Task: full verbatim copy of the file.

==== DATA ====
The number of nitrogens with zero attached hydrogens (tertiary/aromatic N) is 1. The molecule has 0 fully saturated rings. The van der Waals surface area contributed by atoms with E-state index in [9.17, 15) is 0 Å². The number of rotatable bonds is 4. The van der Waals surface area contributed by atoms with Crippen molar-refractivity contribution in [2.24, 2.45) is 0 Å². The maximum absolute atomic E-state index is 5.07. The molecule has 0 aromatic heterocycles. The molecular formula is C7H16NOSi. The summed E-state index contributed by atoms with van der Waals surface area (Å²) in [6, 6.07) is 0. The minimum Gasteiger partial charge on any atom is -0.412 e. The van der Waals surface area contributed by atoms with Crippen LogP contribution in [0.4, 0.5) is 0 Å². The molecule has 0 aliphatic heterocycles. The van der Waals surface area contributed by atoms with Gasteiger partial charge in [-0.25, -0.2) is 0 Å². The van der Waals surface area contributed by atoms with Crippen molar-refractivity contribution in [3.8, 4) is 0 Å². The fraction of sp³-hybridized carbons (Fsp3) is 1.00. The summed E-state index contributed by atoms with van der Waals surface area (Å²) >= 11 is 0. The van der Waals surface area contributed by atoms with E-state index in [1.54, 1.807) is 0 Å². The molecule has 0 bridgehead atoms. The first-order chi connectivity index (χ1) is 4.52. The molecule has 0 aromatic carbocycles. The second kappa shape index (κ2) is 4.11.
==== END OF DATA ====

The number of nitrogens with zero attached hydrogens (tertiary/aromatic N) is 1. The molecule has 0 fully saturated rings. The van der Waals surface area contributed by atoms with E-state index in [9.17, 15) is 0 Å². The number of rotatable bonds is 4. The van der Waals surface area contributed by atoms with Crippen molar-refractivity contribution in [2.24, 2.45) is 0 Å². The maximum absolute atomic E-state index is 5.07. The molecule has 0 aromatic heterocycles. The molecular formula is C7H16NOSi. The summed E-state index contributed by atoms with van der Waals surface area (Å²) in [6, 6.07) is 0. The minimum Gasteiger partial charge on any atom is -0.412 e. The van der Waals surface area contributed by atoms with Crippen LogP contribution in [0.4, 0.5) is 0 Å². The molecule has 0 aliphatic heterocycles. The van der Waals surface area contributed by atoms with Gasteiger partial charge in [-0.25, -0.2) is 0 Å². The van der Waals surface area contributed by atoms with Crippen molar-refractivity contribution in [3.8, 4) is 0 Å². The fraction of sp³-hybridized carbons (Fsp3) is 1.00. The summed E-state index contributed by atoms with van der Waals surface area (Å²) >= 11 is 0. The van der Waals surface area contributed by atoms with E-state index in [1.54, 1.807) is 0 Å². The molecule has 0 bridgehead atoms. The first-order chi connectivity index (χ1) is 4.52. The molecule has 0 aromatic carbocycles. The second kappa shape index (κ2) is 4.11.